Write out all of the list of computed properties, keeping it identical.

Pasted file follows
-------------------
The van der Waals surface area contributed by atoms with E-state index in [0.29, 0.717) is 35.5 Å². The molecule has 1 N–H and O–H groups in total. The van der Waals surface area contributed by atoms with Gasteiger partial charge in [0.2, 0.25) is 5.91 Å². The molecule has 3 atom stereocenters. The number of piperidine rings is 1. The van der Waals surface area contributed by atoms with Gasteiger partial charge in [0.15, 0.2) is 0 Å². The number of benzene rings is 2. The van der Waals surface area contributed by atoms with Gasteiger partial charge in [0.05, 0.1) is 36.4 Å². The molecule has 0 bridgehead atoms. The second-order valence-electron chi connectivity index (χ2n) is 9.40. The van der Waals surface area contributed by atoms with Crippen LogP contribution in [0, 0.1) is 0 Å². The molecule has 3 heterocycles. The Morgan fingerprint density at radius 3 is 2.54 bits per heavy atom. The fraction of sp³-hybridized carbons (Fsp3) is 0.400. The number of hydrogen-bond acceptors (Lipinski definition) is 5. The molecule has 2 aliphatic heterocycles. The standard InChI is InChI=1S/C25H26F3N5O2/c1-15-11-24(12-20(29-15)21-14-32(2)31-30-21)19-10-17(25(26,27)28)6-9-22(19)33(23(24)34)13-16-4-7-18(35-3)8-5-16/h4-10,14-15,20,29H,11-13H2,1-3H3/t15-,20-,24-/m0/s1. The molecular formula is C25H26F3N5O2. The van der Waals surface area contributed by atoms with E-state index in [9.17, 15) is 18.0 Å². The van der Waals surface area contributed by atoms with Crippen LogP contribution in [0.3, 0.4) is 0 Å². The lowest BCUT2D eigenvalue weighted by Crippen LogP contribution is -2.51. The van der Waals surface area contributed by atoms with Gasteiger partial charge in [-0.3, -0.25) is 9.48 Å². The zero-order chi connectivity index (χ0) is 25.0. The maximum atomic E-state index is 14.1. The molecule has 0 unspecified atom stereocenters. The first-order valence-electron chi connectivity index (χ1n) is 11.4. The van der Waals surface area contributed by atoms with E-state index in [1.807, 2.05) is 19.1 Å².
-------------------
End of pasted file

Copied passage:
The van der Waals surface area contributed by atoms with E-state index in [0.29, 0.717) is 35.5 Å². The molecule has 1 N–H and O–H groups in total. The van der Waals surface area contributed by atoms with Gasteiger partial charge in [0.2, 0.25) is 5.91 Å². The molecule has 3 atom stereocenters. The number of piperidine rings is 1. The van der Waals surface area contributed by atoms with Gasteiger partial charge in [0.15, 0.2) is 0 Å². The number of benzene rings is 2. The van der Waals surface area contributed by atoms with Gasteiger partial charge in [0.05, 0.1) is 36.4 Å². The molecule has 0 bridgehead atoms. The second-order valence-electron chi connectivity index (χ2n) is 9.40. The van der Waals surface area contributed by atoms with Crippen LogP contribution in [0, 0.1) is 0 Å². The molecule has 3 heterocycles. The Morgan fingerprint density at radius 3 is 2.54 bits per heavy atom. The fraction of sp³-hybridized carbons (Fsp3) is 0.400. The number of hydrogen-bond acceptors (Lipinski definition) is 5. The molecule has 2 aliphatic heterocycles. The standard InChI is InChI=1S/C25H26F3N5O2/c1-15-11-24(12-20(29-15)21-14-32(2)31-30-21)19-10-17(25(26,27)28)6-9-22(19)33(23(24)34)13-16-4-7-18(35-3)8-5-16/h4-10,14-15,20,29H,11-13H2,1-3H3/t15-,20-,24-/m0/s1. The molecular formula is C25H26F3N5O2. The van der Waals surface area contributed by atoms with E-state index in [9.17, 15) is 18.0 Å². The van der Waals surface area contributed by atoms with Crippen LogP contribution in [0.3, 0.4) is 0 Å². The lowest BCUT2D eigenvalue weighted by Crippen LogP contribution is -2.51. The van der Waals surface area contributed by atoms with Gasteiger partial charge in [-0.3, -0.25) is 9.48 Å². The zero-order chi connectivity index (χ0) is 25.0. The maximum atomic E-state index is 14.1. The molecule has 0 unspecified atom stereocenters. The first-order valence-electron chi connectivity index (χ1n) is 11.4. The van der Waals surface area contributed by atoms with E-state index in [1.807, 2.05) is 19.1 Å².